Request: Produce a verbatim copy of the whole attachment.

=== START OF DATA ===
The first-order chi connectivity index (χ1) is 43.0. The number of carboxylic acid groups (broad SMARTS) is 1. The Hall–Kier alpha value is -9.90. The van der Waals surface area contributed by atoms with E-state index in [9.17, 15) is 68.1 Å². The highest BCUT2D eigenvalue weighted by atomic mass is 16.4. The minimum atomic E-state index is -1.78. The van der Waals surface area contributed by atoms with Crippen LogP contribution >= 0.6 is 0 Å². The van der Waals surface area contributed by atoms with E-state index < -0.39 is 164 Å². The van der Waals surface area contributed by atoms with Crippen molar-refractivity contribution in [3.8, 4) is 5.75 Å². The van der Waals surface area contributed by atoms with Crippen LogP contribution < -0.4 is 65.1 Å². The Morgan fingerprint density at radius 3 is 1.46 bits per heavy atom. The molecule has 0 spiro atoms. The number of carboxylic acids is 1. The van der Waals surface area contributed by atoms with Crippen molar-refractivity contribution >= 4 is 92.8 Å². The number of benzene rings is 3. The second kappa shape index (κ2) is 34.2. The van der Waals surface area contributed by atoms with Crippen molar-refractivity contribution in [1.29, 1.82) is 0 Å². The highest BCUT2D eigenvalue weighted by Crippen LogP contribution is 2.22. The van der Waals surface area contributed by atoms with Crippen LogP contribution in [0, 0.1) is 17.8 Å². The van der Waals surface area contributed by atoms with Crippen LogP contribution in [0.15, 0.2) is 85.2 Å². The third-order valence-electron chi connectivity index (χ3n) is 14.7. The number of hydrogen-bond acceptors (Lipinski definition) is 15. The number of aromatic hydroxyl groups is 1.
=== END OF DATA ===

The first-order chi connectivity index (χ1) is 43.0. The number of carboxylic acid groups (broad SMARTS) is 1. The Hall–Kier alpha value is -9.90. The van der Waals surface area contributed by atoms with E-state index in [9.17, 15) is 68.1 Å². The highest BCUT2D eigenvalue weighted by atomic mass is 16.4. The minimum atomic E-state index is -1.78. The van der Waals surface area contributed by atoms with Crippen LogP contribution >= 0.6 is 0 Å². The van der Waals surface area contributed by atoms with E-state index < -0.39 is 164 Å². The van der Waals surface area contributed by atoms with Crippen molar-refractivity contribution in [3.8, 4) is 5.75 Å². The van der Waals surface area contributed by atoms with Crippen LogP contribution < -0.4 is 65.1 Å². The Morgan fingerprint density at radius 3 is 1.46 bits per heavy atom. The molecule has 0 spiro atoms. The number of carboxylic acids is 1. The van der Waals surface area contributed by atoms with Crippen molar-refractivity contribution >= 4 is 92.8 Å². The number of benzene rings is 3. The second kappa shape index (κ2) is 34.2. The van der Waals surface area contributed by atoms with Crippen molar-refractivity contribution in [1.29, 1.82) is 0 Å². The highest BCUT2D eigenvalue weighted by Crippen LogP contribution is 2.22. The van der Waals surface area contributed by atoms with Crippen LogP contribution in [0, 0.1) is 17.8 Å². The van der Waals surface area contributed by atoms with Crippen LogP contribution in [0.15, 0.2) is 85.2 Å². The third-order valence-electron chi connectivity index (χ3n) is 14.7. The number of hydrogen-bond acceptors (Lipinski definition) is 15. The number of aromatic hydroxyl groups is 1.